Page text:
Too often, entrepreneurs believe the business will quickly generate enough cashflow to sustain operations and, thus, enter into the new business with insufficient financial resources. They may try to operate on a shoestring budget until the business reaches cashflow break-even out of necessity due to a lack of access to additional financial resources. This may involve getting behind on paying bills, which could hurt the business’s credit and relationships with suppliers and vendors. Obviously, in the absence of access to additional funding sources or lines of credit, the lack of cash also can quickly result in the closure of a business. Unexpected or unanticipated expenses can quickly lead to financial problems and growth constraints for shoestring operations. For example, the need for an additional employee to accommodate demand, but not having the funds to hire, can constrict the business’s growth and profitability.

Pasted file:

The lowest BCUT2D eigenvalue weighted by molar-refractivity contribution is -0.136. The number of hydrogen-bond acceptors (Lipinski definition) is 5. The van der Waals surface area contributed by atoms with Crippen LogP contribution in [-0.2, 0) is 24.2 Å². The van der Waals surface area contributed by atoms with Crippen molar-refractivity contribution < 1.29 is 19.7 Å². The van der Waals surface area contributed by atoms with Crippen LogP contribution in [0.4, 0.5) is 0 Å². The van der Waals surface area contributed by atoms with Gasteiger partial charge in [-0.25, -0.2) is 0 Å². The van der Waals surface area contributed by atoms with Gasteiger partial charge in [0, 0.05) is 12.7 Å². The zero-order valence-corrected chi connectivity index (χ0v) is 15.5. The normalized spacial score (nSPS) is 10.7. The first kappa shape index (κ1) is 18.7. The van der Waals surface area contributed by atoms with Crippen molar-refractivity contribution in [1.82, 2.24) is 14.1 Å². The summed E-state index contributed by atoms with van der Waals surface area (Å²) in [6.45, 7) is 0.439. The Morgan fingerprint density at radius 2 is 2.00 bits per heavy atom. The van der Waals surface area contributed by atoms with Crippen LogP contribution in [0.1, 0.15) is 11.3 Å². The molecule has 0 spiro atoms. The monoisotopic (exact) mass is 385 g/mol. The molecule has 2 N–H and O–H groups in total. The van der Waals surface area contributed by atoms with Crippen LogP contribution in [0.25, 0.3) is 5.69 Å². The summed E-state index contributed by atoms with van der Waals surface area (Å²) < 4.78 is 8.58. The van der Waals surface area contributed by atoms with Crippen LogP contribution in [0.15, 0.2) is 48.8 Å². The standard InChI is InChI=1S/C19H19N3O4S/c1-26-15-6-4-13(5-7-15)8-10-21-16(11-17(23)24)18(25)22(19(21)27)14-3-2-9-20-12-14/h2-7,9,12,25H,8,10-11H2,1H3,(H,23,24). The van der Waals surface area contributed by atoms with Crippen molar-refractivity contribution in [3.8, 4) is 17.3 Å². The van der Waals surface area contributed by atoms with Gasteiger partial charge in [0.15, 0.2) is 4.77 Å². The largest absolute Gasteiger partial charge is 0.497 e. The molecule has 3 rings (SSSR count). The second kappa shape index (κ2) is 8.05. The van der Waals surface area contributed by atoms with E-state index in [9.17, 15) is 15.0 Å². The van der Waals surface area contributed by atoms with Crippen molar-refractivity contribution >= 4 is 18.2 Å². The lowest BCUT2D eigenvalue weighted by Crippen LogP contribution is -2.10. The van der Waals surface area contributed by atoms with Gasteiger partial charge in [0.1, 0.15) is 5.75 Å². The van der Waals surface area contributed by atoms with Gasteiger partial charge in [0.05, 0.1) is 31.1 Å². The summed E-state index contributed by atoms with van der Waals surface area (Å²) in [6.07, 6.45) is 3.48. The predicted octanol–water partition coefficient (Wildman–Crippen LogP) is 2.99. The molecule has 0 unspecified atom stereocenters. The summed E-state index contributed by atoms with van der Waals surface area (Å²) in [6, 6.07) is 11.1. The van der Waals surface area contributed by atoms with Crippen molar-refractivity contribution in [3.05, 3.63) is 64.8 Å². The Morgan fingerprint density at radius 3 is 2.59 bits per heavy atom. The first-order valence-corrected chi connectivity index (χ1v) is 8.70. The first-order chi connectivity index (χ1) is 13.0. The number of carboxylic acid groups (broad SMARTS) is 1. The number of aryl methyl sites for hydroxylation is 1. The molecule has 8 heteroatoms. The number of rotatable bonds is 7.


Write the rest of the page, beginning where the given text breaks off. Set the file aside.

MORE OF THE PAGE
But just as important, business growth changes a business’s working capital. For example, more sales create more accounts receivable and accounts payable. The payables can’t be paid until the receivables are converted to cash without using other cash resources. This lag can create cash flow problems for any business, particularly a startup whose financial resources often are more limited. Adequate business planning and financial analysis at the outset can help identify potential working capital needs at various critical points in the company’s growth, enabling the entrepreneur to make arrangements for lines of credit, additional capital, etc.
From a valuation perspective, businesses that operate on a shoestring budget have high operating risk, which tends to increase overall risk and lower overall value. In addition, inadequate working capital or lack of planning for working capital needs tends to increase the financial risk profile of a business and lower the value as well.